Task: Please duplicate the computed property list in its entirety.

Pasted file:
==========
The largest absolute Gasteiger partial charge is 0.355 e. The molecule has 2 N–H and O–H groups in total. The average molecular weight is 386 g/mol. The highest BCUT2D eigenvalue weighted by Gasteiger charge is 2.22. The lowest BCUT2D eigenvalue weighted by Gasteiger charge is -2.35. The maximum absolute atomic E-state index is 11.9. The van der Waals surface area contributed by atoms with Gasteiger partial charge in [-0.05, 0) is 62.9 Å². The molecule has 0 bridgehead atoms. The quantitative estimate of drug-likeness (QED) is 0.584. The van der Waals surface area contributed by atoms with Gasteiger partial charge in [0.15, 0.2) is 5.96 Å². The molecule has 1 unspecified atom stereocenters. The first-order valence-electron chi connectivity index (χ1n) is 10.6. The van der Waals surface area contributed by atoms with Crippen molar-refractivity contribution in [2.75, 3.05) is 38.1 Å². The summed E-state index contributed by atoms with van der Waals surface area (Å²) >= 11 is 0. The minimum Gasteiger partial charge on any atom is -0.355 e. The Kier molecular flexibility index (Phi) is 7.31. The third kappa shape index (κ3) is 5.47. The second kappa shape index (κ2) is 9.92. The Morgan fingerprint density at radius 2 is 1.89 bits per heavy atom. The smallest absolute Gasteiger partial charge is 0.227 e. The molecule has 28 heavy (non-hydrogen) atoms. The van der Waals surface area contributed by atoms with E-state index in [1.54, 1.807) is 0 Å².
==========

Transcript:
The largest absolute Gasteiger partial charge is 0.355 e. The molecule has 2 N–H and O–H groups in total. The average molecular weight is 386 g/mol. The highest BCUT2D eigenvalue weighted by Gasteiger charge is 2.22. The lowest BCUT2D eigenvalue weighted by Gasteiger charge is -2.35. The maximum absolute atomic E-state index is 11.9. The van der Waals surface area contributed by atoms with Gasteiger partial charge in [-0.05, 0) is 62.9 Å². The molecule has 0 bridgehead atoms. The quantitative estimate of drug-likeness (QED) is 0.584. The van der Waals surface area contributed by atoms with Gasteiger partial charge in [0.15, 0.2) is 5.96 Å². The molecule has 1 unspecified atom stereocenters. The first-order valence-electron chi connectivity index (χ1n) is 10.6. The van der Waals surface area contributed by atoms with Crippen molar-refractivity contribution in [2.75, 3.05) is 38.1 Å². The summed E-state index contributed by atoms with van der Waals surface area (Å²) >= 11 is 0. The minimum Gasteiger partial charge on any atom is -0.355 e. The Kier molecular flexibility index (Phi) is 7.31. The third kappa shape index (κ3) is 5.47. The second kappa shape index (κ2) is 9.92. The Morgan fingerprint density at radius 2 is 1.89 bits per heavy atom. The smallest absolute Gasteiger partial charge is 0.227 e. The molecule has 28 heavy (non-hydrogen) atoms. The van der Waals surface area contributed by atoms with E-state index in [1.54, 1.807) is 0 Å².